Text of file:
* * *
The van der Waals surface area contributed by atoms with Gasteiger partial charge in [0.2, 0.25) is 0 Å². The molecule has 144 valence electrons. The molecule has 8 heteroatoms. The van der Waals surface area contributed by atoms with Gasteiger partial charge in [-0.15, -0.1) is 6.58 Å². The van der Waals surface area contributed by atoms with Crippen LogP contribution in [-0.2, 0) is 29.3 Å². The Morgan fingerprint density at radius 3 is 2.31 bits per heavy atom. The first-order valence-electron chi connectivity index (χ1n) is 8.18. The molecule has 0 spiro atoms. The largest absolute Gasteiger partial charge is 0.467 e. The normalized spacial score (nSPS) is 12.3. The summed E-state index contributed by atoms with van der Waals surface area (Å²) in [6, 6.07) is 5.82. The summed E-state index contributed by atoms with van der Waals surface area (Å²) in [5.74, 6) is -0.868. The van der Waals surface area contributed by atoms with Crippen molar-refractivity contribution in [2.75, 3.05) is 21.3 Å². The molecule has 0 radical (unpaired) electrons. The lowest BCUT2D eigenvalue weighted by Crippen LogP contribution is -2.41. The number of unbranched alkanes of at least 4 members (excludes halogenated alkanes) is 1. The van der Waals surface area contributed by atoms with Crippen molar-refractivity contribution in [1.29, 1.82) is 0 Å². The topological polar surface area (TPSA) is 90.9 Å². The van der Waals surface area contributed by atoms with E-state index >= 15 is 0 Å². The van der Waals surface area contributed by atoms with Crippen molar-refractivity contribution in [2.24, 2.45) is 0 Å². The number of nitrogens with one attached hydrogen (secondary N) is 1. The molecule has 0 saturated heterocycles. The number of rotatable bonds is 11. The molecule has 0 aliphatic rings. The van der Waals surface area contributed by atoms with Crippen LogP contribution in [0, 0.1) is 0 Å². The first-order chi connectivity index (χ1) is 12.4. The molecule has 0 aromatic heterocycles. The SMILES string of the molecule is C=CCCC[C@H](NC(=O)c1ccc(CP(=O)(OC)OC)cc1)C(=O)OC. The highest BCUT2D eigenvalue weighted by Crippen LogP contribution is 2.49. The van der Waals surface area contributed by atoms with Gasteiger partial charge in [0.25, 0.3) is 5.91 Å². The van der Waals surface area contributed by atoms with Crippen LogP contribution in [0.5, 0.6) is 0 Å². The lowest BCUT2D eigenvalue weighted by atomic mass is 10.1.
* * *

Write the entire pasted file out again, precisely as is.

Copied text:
The van der Waals surface area contributed by atoms with Gasteiger partial charge in [0.2, 0.25) is 0 Å². The molecule has 144 valence electrons. The molecule has 8 heteroatoms. The van der Waals surface area contributed by atoms with Gasteiger partial charge in [-0.15, -0.1) is 6.58 Å². The van der Waals surface area contributed by atoms with Crippen LogP contribution in [-0.2, 0) is 29.3 Å². The Morgan fingerprint density at radius 3 is 2.31 bits per heavy atom. The first-order valence-electron chi connectivity index (χ1n) is 8.18. The molecule has 0 spiro atoms. The largest absolute Gasteiger partial charge is 0.467 e. The normalized spacial score (nSPS) is 12.3. The summed E-state index contributed by atoms with van der Waals surface area (Å²) in [6, 6.07) is 5.82. The summed E-state index contributed by atoms with van der Waals surface area (Å²) in [5.74, 6) is -0.868. The van der Waals surface area contributed by atoms with Crippen molar-refractivity contribution in [2.75, 3.05) is 21.3 Å². The molecule has 0 radical (unpaired) electrons. The lowest BCUT2D eigenvalue weighted by Crippen LogP contribution is -2.41. The number of unbranched alkanes of at least 4 members (excludes halogenated alkanes) is 1. The van der Waals surface area contributed by atoms with Crippen molar-refractivity contribution in [1.29, 1.82) is 0 Å². The topological polar surface area (TPSA) is 90.9 Å². The van der Waals surface area contributed by atoms with E-state index >= 15 is 0 Å². The van der Waals surface area contributed by atoms with Crippen molar-refractivity contribution in [2.24, 2.45) is 0 Å². The number of nitrogens with one attached hydrogen (secondary N) is 1. The molecule has 0 saturated heterocycles. The number of rotatable bonds is 11. The molecule has 0 aliphatic rings. The van der Waals surface area contributed by atoms with Crippen LogP contribution in [0, 0.1) is 0 Å². The first-order chi connectivity index (χ1) is 12.4. The molecule has 0 aromatic heterocycles. The SMILES string of the molecule is C=CCCC[C@H](NC(=O)c1ccc(CP(=O)(OC)OC)cc1)C(=O)OC. The highest BCUT2D eigenvalue weighted by Crippen LogP contribution is 2.49. The van der Waals surface area contributed by atoms with Gasteiger partial charge in [0.25, 0.3) is 5.91 Å². The van der Waals surface area contributed by atoms with Crippen LogP contribution in [0.5, 0.6) is 0 Å². The lowest BCUT2D eigenvalue weighted by atomic mass is 10.1.